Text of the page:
The lives and times we experience under disquise, wearing someone else's book jacket are not only our own experiences. We could all read the same book, but each would have a different image of the characters and connect with different feelings so that we may all be Stephen King readers, it's as if Stephen is creating a unique life for each of us; inside a large room how many flies can fit onto walls, the floor and ceiling?

In how many different rooms did we watch the events of 9/11 unfold? Where might you be when you read another student-teacher affair headline? Some would say it's too early or too controversial to fictionalize such events that have become routine news coverage; some wounds are yet unhealed and some should never be trivialized. Funny how individual freedom can also be controversial.

If I want to read a fictional book about a terrorist attack very similar to the 9/11 attacks, then I'd like to think I was ready to take that next step in my own American life and healing. If my yet-to-be-conceived/thought-of daughter wants to read about teenage sex and pregnancy in a fictional diary, then, as a parent, I'd rather her read about it than experiment with it for herself. In my biased opinion, any parent that has concerns about what their children read should look again at the possibility that they haven't raised their children to know the difference between fact and fiction and right and wrong.

I stayed away from all serial television because I couldn't say for sure that I'd be committed enough to follow the entire episode-by-episode series and that would disappoint me. If you miss an episode, you either continue watching knowing that you've missed something or you stop watching and wait for the DVD. It's not easy with books, yet, it's easier. It's harder on a reader to skip the second book in a series and then read the third book. But, it can be done because the second book is still available...well, most of the time.

I guess what I'm saying is there is a rational choice to keeping up with a television series or a book series. And, I guess I'm saying I don't know exactly why I wrote this now that it's completed. Except to say that being addicted to series television isn't as bad as I originally believed. And, I can put the sewing needle back into the sewing kit for the next rainy-day, questionably, inteligent-like morning pee.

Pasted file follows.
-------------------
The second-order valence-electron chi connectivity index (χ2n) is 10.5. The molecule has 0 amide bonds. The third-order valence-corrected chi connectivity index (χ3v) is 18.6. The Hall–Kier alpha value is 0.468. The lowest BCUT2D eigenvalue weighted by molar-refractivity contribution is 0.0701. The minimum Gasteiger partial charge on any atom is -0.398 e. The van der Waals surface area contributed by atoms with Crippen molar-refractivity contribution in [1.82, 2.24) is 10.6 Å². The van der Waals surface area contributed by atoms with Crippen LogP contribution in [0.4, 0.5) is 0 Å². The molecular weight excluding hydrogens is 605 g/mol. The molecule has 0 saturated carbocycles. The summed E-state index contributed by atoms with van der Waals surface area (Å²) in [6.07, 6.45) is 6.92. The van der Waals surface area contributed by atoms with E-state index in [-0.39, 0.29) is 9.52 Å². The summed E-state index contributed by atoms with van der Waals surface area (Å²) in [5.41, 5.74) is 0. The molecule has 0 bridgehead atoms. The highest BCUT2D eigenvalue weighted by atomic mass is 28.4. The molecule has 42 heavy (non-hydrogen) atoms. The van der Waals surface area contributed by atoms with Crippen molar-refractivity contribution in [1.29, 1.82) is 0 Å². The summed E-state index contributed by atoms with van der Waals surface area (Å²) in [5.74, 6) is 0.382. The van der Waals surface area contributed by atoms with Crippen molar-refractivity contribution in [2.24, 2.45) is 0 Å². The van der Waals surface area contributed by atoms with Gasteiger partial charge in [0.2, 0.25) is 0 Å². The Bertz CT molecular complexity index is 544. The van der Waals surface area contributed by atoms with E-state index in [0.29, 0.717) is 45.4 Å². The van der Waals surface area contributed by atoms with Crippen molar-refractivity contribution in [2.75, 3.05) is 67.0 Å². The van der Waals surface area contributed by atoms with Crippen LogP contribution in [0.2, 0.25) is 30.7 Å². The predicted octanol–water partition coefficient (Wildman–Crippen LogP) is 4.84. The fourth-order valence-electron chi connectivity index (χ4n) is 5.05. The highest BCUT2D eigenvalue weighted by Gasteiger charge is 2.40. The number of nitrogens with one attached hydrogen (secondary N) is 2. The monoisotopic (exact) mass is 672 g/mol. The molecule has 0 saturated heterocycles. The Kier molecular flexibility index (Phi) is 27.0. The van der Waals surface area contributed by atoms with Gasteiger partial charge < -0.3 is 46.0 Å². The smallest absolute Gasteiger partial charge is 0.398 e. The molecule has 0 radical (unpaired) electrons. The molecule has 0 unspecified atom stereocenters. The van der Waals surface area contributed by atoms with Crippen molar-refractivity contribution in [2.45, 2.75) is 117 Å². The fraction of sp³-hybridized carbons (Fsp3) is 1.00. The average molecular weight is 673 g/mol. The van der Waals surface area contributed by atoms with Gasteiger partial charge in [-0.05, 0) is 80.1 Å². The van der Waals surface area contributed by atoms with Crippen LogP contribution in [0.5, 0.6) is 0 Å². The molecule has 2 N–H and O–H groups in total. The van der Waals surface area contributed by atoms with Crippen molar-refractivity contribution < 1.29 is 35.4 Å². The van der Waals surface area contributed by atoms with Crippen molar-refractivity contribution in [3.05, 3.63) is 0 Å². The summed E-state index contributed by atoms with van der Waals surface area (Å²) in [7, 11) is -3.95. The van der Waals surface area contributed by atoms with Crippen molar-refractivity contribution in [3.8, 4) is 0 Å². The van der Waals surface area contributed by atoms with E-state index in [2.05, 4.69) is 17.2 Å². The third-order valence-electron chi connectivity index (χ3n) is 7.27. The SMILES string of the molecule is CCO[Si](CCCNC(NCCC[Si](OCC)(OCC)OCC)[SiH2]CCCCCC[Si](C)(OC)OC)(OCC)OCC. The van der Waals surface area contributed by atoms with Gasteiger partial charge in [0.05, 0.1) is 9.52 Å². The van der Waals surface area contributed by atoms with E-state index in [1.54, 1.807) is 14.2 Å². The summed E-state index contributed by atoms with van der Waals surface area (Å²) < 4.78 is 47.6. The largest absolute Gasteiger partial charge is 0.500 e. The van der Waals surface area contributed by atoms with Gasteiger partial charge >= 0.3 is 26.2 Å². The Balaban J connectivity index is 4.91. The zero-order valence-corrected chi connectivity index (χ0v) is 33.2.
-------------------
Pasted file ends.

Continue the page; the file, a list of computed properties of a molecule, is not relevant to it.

Wednesday, September 07, 2005

Am I Ready to Write It?

I see that I've retreated so far. I've hidden away from the local society. I haven't really expressed any sort of emotion toward anyone because I'm a wreck. While I do have a dream, I have no purpose right now. I don't have a job and am feeling beaten down. I'm trying to stay under the radar of everyone until I can get secure footing in this quicksand town.

I've retreated this far, I might as well keep searching for the other end of the tunnel. The past, even, is too far behind me to turn back. When I moved back to my hometown, I thought I had it all planned out. You would think after planning 26 years of my life, I would've learned that plans always get erased and re-drawn along the way.

A friend planted a seed in my head Saturday night over Denny's pancakes and eggs. He suggested I start writing a book. Twenty-six and writing a book. The idea flattered me.

The more I marinated on it, though, I questioned if I'd been through enough to write an entire book. Obviously not, at least when compared with great memoir writers like Augusten Burroughs and Dave Eggers. Plus, I don't really remember all that much. Memories seem to come back as experiences and feelings moreso than an actual chain of events.